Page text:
There were a series of antisemitic edicts called White Papers; the first decree was issued in 1922. It falsely tied Jewish immigration with the territory’s inability to accommodate such people economically. Of course, this was ludicrous as the Jews rehabilitated the land by ridding the area of malaria and introduced modern agricultural advances to make the desert bloom. These efforts helped bring about economic growth that spurred not only the increase of the Jewish presence, but also invited a rapid rise of Arab immigration.
In their attempt to appease the oil rich Arab nations, the British issued yet another White Paper in 1939. This document greatly impacted the number of Jews allowed to immigrate to British Occupied Palestine. Arabs wanted Jewish immigration halted altogether, but the British felt that sentiment unfair; such a policy would have detrimental consequences to the financial well-being of Palestine.
In writing, the immigration quota limit was 10,000 Jews per year over the course of five years. In reality, the British drastically cut the Jewish immigrants to mere hundreds. The British, in an antisemitic fashion, drafted the policy so that Jewish immigration required Arab consent. As Nazism was taking over Europe, resulting in the murder of thousands of Jewish families even at that time (1939), countless Jews would have survived had immigration been allowed back to the Jewish homeland, Eretz Yisrael.
During the second-wave of Arab revolts between the years 1936-1939, a commission headed by Lord Robert Peel, was set up (Peel Commission; 1937). After listening to many testimonies it was concluded that the British Mandate period should end, and two separate countries be created in what was already a very small land percentage allocated to the Jewish people.
The Arab area was to be combined with Trans-Jordan (Jordan). In addition, Jewish purchase of land would come to a halt in those areas earmarked for the Arabs. The Peel commission reversed the thought that the diminished Jewish immigration policy would have detrimental financial effects on the region. Although debate emerged between groups on the Jewish side, it was for naught. The Arabs rejected the idea outright. And so the Peel Commission was shelved.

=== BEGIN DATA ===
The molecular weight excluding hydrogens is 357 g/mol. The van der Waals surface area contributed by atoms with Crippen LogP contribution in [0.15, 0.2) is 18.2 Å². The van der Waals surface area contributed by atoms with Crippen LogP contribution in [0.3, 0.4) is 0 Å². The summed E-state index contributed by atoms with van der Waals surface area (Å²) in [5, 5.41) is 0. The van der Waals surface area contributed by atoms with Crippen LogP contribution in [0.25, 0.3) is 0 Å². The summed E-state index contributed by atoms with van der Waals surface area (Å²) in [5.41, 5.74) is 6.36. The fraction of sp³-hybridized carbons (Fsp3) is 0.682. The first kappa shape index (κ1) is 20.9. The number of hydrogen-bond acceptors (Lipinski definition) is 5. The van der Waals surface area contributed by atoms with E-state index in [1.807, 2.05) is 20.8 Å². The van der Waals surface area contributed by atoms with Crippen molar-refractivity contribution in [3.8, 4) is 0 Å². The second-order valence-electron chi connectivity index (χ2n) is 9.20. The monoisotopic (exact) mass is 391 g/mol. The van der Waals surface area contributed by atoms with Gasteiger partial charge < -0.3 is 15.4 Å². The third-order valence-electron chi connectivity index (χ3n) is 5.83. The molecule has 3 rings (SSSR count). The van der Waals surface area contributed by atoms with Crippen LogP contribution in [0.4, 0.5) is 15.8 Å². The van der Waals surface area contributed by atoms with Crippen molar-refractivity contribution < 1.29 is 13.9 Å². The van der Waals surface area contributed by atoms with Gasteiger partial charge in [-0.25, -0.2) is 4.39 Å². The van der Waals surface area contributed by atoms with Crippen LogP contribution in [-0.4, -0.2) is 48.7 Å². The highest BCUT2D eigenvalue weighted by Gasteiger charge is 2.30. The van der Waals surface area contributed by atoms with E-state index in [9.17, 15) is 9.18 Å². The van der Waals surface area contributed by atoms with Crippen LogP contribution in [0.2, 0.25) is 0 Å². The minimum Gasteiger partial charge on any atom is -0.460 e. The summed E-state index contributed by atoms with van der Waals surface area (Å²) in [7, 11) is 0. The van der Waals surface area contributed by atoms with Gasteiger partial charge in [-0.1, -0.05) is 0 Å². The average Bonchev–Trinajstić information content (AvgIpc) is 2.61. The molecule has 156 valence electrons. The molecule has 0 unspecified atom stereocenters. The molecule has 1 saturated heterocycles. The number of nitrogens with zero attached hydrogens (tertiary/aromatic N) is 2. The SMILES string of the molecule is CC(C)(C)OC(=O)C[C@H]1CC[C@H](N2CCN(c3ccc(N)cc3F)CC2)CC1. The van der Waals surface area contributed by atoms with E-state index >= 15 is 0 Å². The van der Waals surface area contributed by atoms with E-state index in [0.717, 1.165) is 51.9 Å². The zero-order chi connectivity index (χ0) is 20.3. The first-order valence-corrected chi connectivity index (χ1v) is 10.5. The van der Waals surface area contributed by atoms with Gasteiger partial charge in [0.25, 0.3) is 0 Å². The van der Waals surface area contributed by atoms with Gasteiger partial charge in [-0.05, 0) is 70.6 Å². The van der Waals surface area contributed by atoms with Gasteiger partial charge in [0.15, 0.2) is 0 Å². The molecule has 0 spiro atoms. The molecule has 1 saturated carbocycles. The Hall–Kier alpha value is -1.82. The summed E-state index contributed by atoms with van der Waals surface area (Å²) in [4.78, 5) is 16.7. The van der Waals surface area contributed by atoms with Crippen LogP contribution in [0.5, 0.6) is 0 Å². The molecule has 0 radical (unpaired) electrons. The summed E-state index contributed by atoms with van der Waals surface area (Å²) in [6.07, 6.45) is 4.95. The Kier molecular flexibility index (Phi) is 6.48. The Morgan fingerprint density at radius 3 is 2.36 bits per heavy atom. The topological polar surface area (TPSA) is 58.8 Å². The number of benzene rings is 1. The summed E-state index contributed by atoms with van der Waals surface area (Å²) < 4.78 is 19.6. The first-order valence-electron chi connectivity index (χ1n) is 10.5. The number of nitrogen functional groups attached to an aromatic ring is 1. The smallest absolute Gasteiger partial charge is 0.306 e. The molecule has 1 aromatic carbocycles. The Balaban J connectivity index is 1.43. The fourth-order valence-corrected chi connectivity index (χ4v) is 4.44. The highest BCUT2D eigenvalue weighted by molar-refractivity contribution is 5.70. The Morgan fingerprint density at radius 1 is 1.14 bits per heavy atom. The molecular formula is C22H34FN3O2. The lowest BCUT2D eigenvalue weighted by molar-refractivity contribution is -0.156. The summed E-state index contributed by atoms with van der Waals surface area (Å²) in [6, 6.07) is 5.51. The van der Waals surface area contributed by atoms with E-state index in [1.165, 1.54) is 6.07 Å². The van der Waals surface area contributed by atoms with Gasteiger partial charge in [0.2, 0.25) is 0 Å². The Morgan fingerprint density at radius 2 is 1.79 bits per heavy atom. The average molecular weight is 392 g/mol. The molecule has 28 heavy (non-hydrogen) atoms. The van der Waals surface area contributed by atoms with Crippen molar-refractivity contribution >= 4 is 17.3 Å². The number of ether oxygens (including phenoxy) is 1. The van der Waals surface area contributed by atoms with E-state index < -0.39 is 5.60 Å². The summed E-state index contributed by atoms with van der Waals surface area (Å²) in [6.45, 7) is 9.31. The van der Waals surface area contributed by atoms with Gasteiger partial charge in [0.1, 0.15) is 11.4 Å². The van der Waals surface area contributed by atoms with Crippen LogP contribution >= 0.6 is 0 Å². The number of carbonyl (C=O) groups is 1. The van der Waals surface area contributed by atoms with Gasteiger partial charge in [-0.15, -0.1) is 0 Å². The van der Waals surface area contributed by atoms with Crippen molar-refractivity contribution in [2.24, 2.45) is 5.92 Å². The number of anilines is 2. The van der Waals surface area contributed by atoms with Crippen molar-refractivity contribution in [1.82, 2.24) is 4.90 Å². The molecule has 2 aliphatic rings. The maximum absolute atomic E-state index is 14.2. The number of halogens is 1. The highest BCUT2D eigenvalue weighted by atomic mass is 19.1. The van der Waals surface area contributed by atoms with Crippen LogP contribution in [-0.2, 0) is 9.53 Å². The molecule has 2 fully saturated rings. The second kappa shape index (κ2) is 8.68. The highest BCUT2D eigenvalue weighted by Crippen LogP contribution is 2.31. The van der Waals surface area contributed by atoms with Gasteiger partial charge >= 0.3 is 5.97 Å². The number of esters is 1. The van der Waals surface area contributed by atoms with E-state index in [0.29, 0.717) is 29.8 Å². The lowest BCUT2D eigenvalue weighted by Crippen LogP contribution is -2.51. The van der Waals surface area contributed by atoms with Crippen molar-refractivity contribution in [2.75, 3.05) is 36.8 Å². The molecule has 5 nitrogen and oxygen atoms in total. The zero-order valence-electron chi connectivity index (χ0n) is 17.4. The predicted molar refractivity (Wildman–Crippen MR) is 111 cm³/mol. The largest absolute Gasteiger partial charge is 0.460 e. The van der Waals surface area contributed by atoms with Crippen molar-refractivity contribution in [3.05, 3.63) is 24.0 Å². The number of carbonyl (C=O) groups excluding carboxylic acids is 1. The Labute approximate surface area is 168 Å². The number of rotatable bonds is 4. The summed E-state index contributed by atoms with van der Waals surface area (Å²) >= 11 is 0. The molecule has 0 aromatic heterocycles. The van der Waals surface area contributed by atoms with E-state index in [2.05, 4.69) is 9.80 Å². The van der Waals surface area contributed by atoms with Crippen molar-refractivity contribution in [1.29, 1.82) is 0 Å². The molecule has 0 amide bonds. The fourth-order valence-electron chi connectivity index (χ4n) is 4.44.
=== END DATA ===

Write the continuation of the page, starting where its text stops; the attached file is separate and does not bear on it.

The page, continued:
Interestingly enough, the failed Peel Commission served as a blueprint for the UN Partition Plan of 1947. Once again, yet another offer was rejected by the Arab world that in turn ignited an offensive war, resulting in Israel gaining more territory than initially offered by the United Nations.
Even before the Balfour Declaration was presented, the British Labour Party’s policy towards Zionism was favorable, and led to spearheading a sovereign Jewish State in Palestine. However, when it appeared evident that the Arab population greatly opposed the influx of Jewish immigration, the British issued the first White Paper in 1922, dangerously curtailing Jewish immigration.
The British were geo-politically vested to amplify the demands of Arabs in the Middle East; they sought their alliance in the hopes of utilizing Arab opposition against Russia and Communism. Rather than stand on the correct side of history, the British instead preferred self interests. This pro-Arab sentiment initiated a number of punitive actions against the Jewish people that continued through the end of WWII, thus affecting Jewish refugees escaping the horrific aftermath throughout Europe.
In 1945, the pivotal ‘Report of the Anglo-American Committee of Enquiry Regarding the Problems of European Jewry and Palestine’ was issued. British Foreign Secretary of State Ernest Bevin specifically appointed Richard Crossman for his unadulterated stance on the issue. Upon closer inspection of both the historical connection and legal rights Jews have always retained to the land of Israel, Crossman came to be quite empathetic towards the Jewish cause. This shift of perspective was much to Bevin’s chagrin. Crossman’s stance cost him politically in the long run.
How the British Occupation Impeded Jewish Refugees’ Attempt to Enter Palestine:
- After the paltry Jewish immigration quotas were met, Jews were deported as far as the island of Cyprus, along with detention camps throughout Jewish Palestine; the most notorious of which was Atlit.
- The ship, The Exodus, which rescued some 4500 Jewish immigrants, was ordered to return back to Germany.
- The British placed restrictions on the ability of Jews to purchase land, and allowed Arabs to acquire greater tracts of property in comparison. Jewish land purchase was reduced to just 5% of the already heavily partitioned Palestine. “By 1949 the British had allotted 87,500 acres of the 187,500 acres of cultivable land to the Arabs and only 4,250 acres to the Jews.”
- Restrictions on Jewish immigration led to thousands of deaths in Europe; no restrictions were granted for Arab immigration into Jewish Palestine.
- The 1939 White Paper appeased the Arabs further by stating that an independent Arab nation would be established within ten years. Once Jewish immigration reached 75,000 within five years, Jewish immigration would come to a halt. Ironically, the Arabs rejected the White Paper.
- These antisemitic actions by both the British and the Arabs spurred Jabotinsky, an Irgun Jewish resistance leader, to accelerate the ouster of British control in Jewish Palestine.